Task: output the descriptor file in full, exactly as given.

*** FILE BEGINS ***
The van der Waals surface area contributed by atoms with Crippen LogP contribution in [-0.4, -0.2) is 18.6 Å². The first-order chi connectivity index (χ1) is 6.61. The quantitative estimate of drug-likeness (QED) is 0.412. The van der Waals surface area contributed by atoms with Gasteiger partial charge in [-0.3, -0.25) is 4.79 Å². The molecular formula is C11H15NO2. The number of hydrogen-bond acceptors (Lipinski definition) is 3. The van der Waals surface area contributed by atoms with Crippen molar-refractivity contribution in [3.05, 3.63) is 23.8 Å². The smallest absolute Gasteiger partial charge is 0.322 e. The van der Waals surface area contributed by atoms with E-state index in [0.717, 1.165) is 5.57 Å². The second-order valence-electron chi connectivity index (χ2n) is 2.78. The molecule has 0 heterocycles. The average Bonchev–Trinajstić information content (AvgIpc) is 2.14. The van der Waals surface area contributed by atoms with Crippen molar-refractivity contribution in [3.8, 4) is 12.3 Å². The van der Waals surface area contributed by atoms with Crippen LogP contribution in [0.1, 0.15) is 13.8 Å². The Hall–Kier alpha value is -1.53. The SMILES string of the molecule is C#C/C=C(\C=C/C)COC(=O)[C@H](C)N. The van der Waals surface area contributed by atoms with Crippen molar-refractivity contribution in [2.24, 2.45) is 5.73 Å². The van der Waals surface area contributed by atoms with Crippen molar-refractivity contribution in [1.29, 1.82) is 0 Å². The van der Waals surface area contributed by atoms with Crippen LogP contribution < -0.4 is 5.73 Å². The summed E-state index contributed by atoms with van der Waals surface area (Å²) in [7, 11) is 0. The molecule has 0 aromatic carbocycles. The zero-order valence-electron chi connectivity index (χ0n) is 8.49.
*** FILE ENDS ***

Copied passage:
The van der Waals surface area contributed by atoms with Crippen LogP contribution in [-0.4, -0.2) is 18.6 Å². The first-order chi connectivity index (χ1) is 6.61. The quantitative estimate of drug-likeness (QED) is 0.412. The van der Waals surface area contributed by atoms with Gasteiger partial charge in [-0.3, -0.25) is 4.79 Å². The molecular formula is C11H15NO2. The number of hydrogen-bond acceptors (Lipinski definition) is 3. The van der Waals surface area contributed by atoms with Crippen molar-refractivity contribution in [3.05, 3.63) is 23.8 Å². The smallest absolute Gasteiger partial charge is 0.322 e. The van der Waals surface area contributed by atoms with E-state index in [0.717, 1.165) is 5.57 Å². The second-order valence-electron chi connectivity index (χ2n) is 2.78. The molecule has 0 heterocycles. The average Bonchev–Trinajstić information content (AvgIpc) is 2.14. The van der Waals surface area contributed by atoms with Crippen molar-refractivity contribution in [3.8, 4) is 12.3 Å². The van der Waals surface area contributed by atoms with Crippen LogP contribution in [0.1, 0.15) is 13.8 Å². The Hall–Kier alpha value is -1.53. The SMILES string of the molecule is C#C/C=C(\C=C/C)COC(=O)[C@H](C)N. The van der Waals surface area contributed by atoms with Crippen molar-refractivity contribution in [2.24, 2.45) is 5.73 Å². The van der Waals surface area contributed by atoms with Crippen molar-refractivity contribution in [1.29, 1.82) is 0 Å². The van der Waals surface area contributed by atoms with Crippen LogP contribution < -0.4 is 5.73 Å². The summed E-state index contributed by atoms with van der Waals surface area (Å²) in [7, 11) is 0. The molecule has 0 aromatic carbocycles. The zero-order valence-electron chi connectivity index (χ0n) is 8.49.